There are two interrelated acyl-homoserine lactone quorum-sensing-signaling systems in Pseudomonas aeruginosa. These systems, the LasR-LasI system and the RhlR-RhlI system, are global regulators of gene expression. We performed a transcriptome analysis to identify quorum-sensing-controlled genes and to better understand quorum-sensing control of P. aeruginosa gene expression. We compared gene expression in a LasI-RhlI signal mutant grown with added signals to gene expression without added signals, and we compared a LasR-RhlR signal receptor mutant to its parent. In all, we identified 315 quorum-induced and 38 quorum-repressed genes, representing about 6% of the P. aeruginosa genome. The quorum-repressed genes were activated in the stationary phase in quorum-sensing mutants but were not activated in the parent strain. The analysis of quorum-induced genes suggests that the signal specificities are on a continuum and that the timing of gene expression is on a continuum (some genes are induced early in growth, most genes are induced at the transition from the logarithmic phase to the stationary phase, and some genes are induced during the stationary phase). In general, timing was not related to signal concentration. We suggest that the level of the signal receptor, LasR, is a critical trigger for quorum-activated gene expression. Acyl-homoserine lactone quorum sensing appears to be a system that allows ordered expression of hundreds of genes during P. aeruginosa growth in culture.
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                Author and article information

                Journal
                J Biol Chem
                J. Biol. Chem
                jbc
                jbc
                JBC
                The Journal of Biological Chemistry
                American Society for Biochemistry and Molecular Biology (9650 Rockville Pike, Bethesda, MD 20814, U.S.A. )
                0021-9258
                1083-351X
                3 August 2012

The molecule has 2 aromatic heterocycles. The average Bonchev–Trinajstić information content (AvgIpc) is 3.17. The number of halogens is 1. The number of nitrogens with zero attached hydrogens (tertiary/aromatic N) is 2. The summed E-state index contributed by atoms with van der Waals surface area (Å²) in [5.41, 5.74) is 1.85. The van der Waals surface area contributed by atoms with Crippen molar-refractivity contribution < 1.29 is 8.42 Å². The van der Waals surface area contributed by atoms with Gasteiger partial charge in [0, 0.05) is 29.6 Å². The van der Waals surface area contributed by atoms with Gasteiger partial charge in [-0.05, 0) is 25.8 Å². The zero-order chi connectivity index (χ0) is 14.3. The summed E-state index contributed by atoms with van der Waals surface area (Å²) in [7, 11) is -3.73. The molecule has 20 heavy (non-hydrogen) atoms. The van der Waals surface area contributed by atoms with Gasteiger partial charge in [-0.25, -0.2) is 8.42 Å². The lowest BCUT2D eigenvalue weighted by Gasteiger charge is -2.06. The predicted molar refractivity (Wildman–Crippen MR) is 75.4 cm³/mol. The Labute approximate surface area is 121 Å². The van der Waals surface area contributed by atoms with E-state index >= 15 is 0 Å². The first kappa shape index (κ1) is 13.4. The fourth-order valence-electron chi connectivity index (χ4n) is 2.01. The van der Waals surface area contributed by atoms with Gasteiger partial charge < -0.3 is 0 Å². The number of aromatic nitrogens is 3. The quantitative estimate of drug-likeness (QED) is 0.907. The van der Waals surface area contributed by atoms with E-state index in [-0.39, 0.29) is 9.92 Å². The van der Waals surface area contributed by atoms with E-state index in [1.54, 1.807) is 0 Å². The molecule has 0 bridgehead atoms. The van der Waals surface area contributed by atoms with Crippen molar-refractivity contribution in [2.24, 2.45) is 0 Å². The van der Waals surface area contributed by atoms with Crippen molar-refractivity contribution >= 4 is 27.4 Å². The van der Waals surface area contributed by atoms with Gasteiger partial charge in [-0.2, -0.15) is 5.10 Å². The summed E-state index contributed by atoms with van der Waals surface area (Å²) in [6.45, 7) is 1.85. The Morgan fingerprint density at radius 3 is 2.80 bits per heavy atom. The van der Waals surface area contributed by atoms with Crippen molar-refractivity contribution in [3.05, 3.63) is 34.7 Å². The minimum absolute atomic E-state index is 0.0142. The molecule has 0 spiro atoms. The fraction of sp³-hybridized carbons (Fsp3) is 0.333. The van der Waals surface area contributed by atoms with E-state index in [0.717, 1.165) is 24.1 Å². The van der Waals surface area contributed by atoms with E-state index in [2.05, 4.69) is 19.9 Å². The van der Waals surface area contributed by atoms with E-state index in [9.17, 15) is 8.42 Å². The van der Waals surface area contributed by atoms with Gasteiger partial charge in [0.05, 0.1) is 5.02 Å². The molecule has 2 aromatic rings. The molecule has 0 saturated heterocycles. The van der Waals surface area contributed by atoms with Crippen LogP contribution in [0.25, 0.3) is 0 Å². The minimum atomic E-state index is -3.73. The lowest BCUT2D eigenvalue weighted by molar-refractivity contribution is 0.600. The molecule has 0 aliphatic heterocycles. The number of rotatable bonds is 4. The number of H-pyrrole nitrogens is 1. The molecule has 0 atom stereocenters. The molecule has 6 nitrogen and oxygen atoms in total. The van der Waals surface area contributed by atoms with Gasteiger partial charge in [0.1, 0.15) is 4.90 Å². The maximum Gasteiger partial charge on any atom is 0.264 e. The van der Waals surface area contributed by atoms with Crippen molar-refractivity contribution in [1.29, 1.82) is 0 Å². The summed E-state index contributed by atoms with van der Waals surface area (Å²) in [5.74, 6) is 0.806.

4 June 2012
                4 June 2012
                : 287
                : 32
                : 27095-27105
                Affiliations
                From the []Aix-Marseille Université et CNRS, Laboratoire d'Ingénierie des Systèmes Macromoléculaires, UMR7255, 13402 Marseille cedex 20, France and the University of California San Francisco,
                Departments of [§ ]Medicine and
                []Microbiology and Immunology, San Francisco, California 94143
                Author notes
                [3 ] To whom correspondence should be addressed: Aix-Marseille Université et CNRS, Laboratoire d'Ingénierie des Systèmes Macromoléculaires (UMR7255), 31 Chemin Joseph Aiguier, 13402 Marseille cedex 20, France. Tel.: 33491164126; Fax: 33491712124; E-mail: bleves@ 123456imm.cnrs.fr .
                [1]

                Present address: Imperial College London, Division of Cell and Molecular Biology, Centre for Molecular Microbiology and Infection, South Kensington Campus, Flowers Bldg., SW7 2AZ London, UK.

                [2]

                Present address: INSERM U624, Parc Scientifique de Luminy, 163 Ave. de Luminy, Case 915 13288, Marseille Cedex 09, France.

                Article
                M112.376368
                10.1074/jbc.M112.376368
                3411052
                22665491
                © 2012 by The American Society for Biochemistry and Molecular Biology, Inc.

                Author's Choice—Final version full access.

                Creative Commons Attribution Non-Commercial License applies to Author Choice Articles

                Product
                Funding
                Funded by: National Institutes of Health
                Award ID: P01 AI053194
                Award ID: R01 AI065902
                Categories
                Microbiology

                Biochemistry

                internalization, fur, iron, invasion, protein secretion, pseudomonas aeruginosa, quorum sensing, t6ss